• Couldn’t agree more. The man who crapped on John Trollope, Fraser Digby, Shaun Taylor and Paul Bodin deserves all the opprobrium that can be heaped upon him. McMahon inherited a talented but demoralised squad and instead of rejuvenating it, he ripped it to pieces – and tore the heart out of the club in the process. Perhaps we should have known what was coming when, after watching his first Town game, he complained that none of our players had been booked. That Southend game was utterly shameful. Yes, he deserves some credit for the promotion he achieved – but it was only repairing the damage he had caused himself. For me, only one other Town manager rivals him in the infamy league – one Dave Mackay.


  • Yes McMahon is one of only two STFC managers to have guided the club to a League title (to date), however he fully deserves his place in the HoS. The above comparison to Dave Mackay is completely right. Both ripped apart successful / strong squads for different reasons, but in Macca’s case his destruction went right to the heart and to some extent the club has only started to recover since Fitton & co. took over. Anyone who pays money for Bobby Howe deserves to be in the HoS…


  • Excellent article, just one point, I believe parachute payments were introduced after our season in the Premier League so as usual swindon received sod all.


  • Mcmahon, in truth took over the club with the legends like Taylor and Digby as they were coming to the end of their careers – he had to move them on. Ok, he replaced them with drivel mainly, but as most Town managers, he had to do it on a shoestring.

    I don’t think he was the best manager by any shot, but to claim he ripped apart the squad is harsh – it needed ripping apart. It was in major decline, hence why Gorman got sacked.


  • To say he ripped apart a great side is nonsense, the season before the team let in a massive 100 goals in the premiership, and were a laughing stock well on their way to a second relegation before McMahon arrived, and to be fair he did get the club back on track by winning the league the next year, in a fantastic season that will be remembered for a very long time to come. Over the next few seasons some people want to conveniently forget that the club was in dire financial trouble and McMahon was unable to hang on to key players like Horlock and Alison and simply did not the funds to bring in quality players, and instead bought in free transfers or paid small fees for older experienced players, and in truth as much as he he sill gets knocked for this policy, it worked as McMahon managed to keep the club afloat in the championship until he left. As for his signings all managers sign cack players and McMahon was no different but there is no mention above of the quality signings he did make like Alison, Ndah, Onuora, Walters and Allen etc.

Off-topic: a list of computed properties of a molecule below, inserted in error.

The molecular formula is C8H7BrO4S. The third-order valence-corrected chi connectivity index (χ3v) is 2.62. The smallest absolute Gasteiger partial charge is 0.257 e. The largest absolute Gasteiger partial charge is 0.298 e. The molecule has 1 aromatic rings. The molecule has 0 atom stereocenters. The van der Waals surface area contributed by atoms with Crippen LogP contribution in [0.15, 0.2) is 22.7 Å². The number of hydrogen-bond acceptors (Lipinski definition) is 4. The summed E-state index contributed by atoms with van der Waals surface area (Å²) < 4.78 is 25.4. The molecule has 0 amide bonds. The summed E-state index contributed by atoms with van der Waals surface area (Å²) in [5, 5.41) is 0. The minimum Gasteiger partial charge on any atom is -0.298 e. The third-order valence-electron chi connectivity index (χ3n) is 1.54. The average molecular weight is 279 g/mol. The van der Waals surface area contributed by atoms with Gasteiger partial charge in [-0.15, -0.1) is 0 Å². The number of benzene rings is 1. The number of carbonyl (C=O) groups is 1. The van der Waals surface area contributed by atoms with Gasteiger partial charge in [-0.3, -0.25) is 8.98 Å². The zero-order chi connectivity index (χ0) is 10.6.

Managing Swindon after the Hoddle / Gorman premiership era was over was always going to a very tough job and in truth McMahon done a decent job, and to put him in a hall of shame is laughable, as when you take all the jibberjab and different opinions away, like it or not the facts are that his record of a league cup semi final and a league title must rank him as one of the most successful managers in the entire history of the club.


  • I think this is slightly a kangaroo court conviction 🙂
    If it is so easy to win that division then why did no other relegated teams win it until Leicester 08/09 & Norwich 09/10 (neither had parachute payments either which started 2006-7).
    Also you failed to mention Swindon Town leading Div 1(now championship) after 17 games in 97/98 which felt pretty good at the time.
    judging by the horrendous state of the clubs finances that was soon to lead us to an infamous 2 administration i doubt he had must say about keeping players when a big offer came in so harsh to blame him for all outgoings.

    Footballing reasons can draw little shame IMO

    That said… For upsetting so many fans and Stfc legends I guess there is plenty of shame to go around, enough to go in the HoS? well he is in so there must be.


  • If it was true that his children were receiving abuse from some fans in order to get rid him then those Swindon fans should go into the Hall of Shame because that is one of the most shameful things in my time as a Swindon fan (if true).


  • Just like king McMahon got a very hard time for fuck all, neither had a pot to piss in but sill played proper football on the floor when it would been the easy option to hoof it , yet some fans think they should of sill been signing world class players and winning the league every season, it’s some fans that have issues not the managers as I don’t really see what more he could of done with the tools he was given.